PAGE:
Wednesday, February 29, 2012

A Memory: Sinbad and the Eye of the Tiger

This is one movie that stuck with me from way back in my youth. Action, adventure, good vs. evil, epic battles--it caught and held my imagination.

If I had any artistic ability, I'd probably have drawn and painted such scenes. Instead, such adventures sparked my imagination to write.

Below is the final scene to Sinbad and the Eye of the Tiger. The climactic battle (between the Trog and the Sabre-Toothed Tiger) begins about 4 minutes in.

Does anyone else remember this? Sure, the special effects may be better now--but this stuck with me more than most of the fancier things of today.

Tuesday, February 21, 2012

What I'm Reading Next: A Historical Romance?

Okay, you're thinking Terry reading a historical romance? This one sort of is, but some folks might be surprised that I really enjoy the works by Sandra Kring as well. I even read some of the early Anita Blake novels, so we'll see where this one goes.

I've interviewed Cher Green in the past, and read and enjoyed her short fiction so, upon a recommendation, I'm going to give this novella-length story a try.

While my leisure reading time is nearly nonexistent, I won't keep you all in suspense when I finish Escape to Love. I'll post what I thought. In the end, a good story is a good story, the genre is the backdrop, right?

Monday, February 20, 2012

Lonesome Dove: A Novel and a Film not to be Overlooked

Lonesome Dove, Larry McMurtry's Pulitzer Prize-winning novel, is set in the 1870s where two retired Texas Rangers set out upon one last adventure: A cattle drive from Texas to Montana to establish a ranch there.

The characters and storyline's adventure is about the best I've read. It encompasses adventure, love, courage, villainy, friendship, hardship, wonder, loyalty, and loss. If you're looking for an engaging read you won't forget, this novel is it. and/or a wonderful mini series-length movie, you can't go wrong.

Equally engaging is the adaptation to film as a miniseries. The cast of characters comes to life in an equally spectacular manner as the novel. Maybe it's because the original concept for the novel was based on the author's original screen play that wasn't brought to film until years after the novel's success.

I'm sure you can pick up a copy of both (novel and DVD) at the local library, just as both are available new. For those who've followed this blog since the beginning, you may have noticed this is the second post on Lonesome Dove. Guess that says I think a lot of it.

Below is a video clip of the closing scene. Shouldn't give too much away.

Saturday, February 18, 2012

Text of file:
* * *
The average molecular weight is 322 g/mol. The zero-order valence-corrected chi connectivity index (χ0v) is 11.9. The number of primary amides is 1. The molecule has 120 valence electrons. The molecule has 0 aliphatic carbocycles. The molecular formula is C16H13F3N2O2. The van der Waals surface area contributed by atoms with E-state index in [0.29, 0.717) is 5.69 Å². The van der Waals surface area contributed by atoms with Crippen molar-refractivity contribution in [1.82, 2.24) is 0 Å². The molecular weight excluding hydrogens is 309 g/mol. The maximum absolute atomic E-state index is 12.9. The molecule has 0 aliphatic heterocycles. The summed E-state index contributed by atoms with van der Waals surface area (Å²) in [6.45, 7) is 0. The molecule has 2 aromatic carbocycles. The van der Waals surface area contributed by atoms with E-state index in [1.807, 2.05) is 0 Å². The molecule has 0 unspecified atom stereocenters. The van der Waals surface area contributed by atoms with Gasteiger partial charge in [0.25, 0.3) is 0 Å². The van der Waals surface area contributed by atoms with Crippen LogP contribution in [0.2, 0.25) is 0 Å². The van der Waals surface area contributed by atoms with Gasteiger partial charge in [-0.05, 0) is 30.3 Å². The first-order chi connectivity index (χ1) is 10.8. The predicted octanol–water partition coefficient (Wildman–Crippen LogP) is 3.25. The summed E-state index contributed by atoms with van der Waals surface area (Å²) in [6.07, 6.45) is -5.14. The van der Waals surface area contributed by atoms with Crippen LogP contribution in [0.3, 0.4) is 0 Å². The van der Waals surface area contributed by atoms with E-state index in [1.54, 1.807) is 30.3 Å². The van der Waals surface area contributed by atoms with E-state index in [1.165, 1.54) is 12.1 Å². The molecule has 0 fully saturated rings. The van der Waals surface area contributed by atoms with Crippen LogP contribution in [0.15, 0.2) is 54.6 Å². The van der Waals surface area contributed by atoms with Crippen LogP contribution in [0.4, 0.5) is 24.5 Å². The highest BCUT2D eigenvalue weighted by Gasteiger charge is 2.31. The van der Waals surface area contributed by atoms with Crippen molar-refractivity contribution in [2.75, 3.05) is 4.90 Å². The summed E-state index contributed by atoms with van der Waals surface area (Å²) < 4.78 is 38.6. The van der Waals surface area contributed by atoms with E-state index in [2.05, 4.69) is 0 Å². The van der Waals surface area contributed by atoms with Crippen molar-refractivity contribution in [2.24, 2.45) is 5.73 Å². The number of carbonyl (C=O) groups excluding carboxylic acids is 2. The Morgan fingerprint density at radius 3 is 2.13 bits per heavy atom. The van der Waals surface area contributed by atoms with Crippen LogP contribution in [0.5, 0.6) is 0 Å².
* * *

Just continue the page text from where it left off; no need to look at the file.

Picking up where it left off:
The Crocodile Hunter and The Turtleman

Steve Irwin, "The Crocodile Hunter"

I kind of wonder what Steve Irwin would've thought about Ernie Brown Jr., the Turtleman, from Call of the Wildman.

I think Steve Irwin would've thought the Turtleman is okay. He works to rescue and save wildlife, and is just a bit nutty, like Irwin was. Nothing like watching the Turtleman catch a racoon bare-handed.

I'm not sure The Call of the Wildman will last more than a couple seasons, but it's interesting enough.

Thursday, February 16, 2012

Upcoming Event: Fandom Fest (June 29 to July 1)

I'll be attending Fandom Fest as a guest author in Louisville, Kentucky from June 29th to July 1st. There are some really awesome guests lined up (besides me).

If you're in the area, would love to see you. I'll post more information as it becomes available.

Link: Fandom Fest 2012

Here are a few of the guests:

Even cooler, rumors has it my wife will be attending.

Saturday, February 11, 2012

Review: Confessions of a D-List Supervillain by Jim Bernheimer

Although strongly suspected I would before I began reading just by the back of the book blurb:

Being a supervillain means never having to say you’re sorry…Unless it’s to the judge or the parole board. Even then, you don’t really have to. It’s not like it’s going to change the outcome or anything.”

  --I really enjoyed this book.

The main character, Calvin Stringel (or Mechani-Cal), makes the story work. He’s a second-string villain thrust into the limelight by cataclysmic events, and struggles to survive enemies from every corner, aiming at him through motives both subtle and overt.

Stringel is both pragmatic and petty, brilliant yet bumbling—a survivor just trying to make it through, sometimes to the next meager payoff (or paycheck if you’re a ‘good guy’). Even through his tarnished reputation and flawed worldview, I couldn’t help but root for him—even when the rest of the world wasn’t.

In a supervillain(sort of)/superhero(depending on your definition) vs. all comers that one might relegate to a graphic novel or comic book, the author does a superb job bringing the story to life in novel form. The dialogue and description, punctuated by Stringel’s thoughts and sometimes bumbling intentions, paint the picture and keep the story flowing with just enough time to ponder before the next conflict, twist or crisis—right up to the end.

Bernheimer’s book is one I strongly recommend picking up if you enjoy action, humor, and a twist or three wrapped up in a good story. It's available in print, ebook and audio.

For more information, check out Jim Bernheimer's Website

Saturday, February 4, 2012

Upcoming Events: Ohioana Book Festival and ConCarolinas 2012

I've been invited to participate in Ohionana's 2012 Book Festival on May 12th from 10:00 am to 4:30 pm at the Fort Hayes Metropolitan Education Center.

I'll also be attending ConCarolinas 2012 as a Writer Guest, June 1-3, 2012.
I'll post more information on events and panels in which I'll be participating as soon as it's available.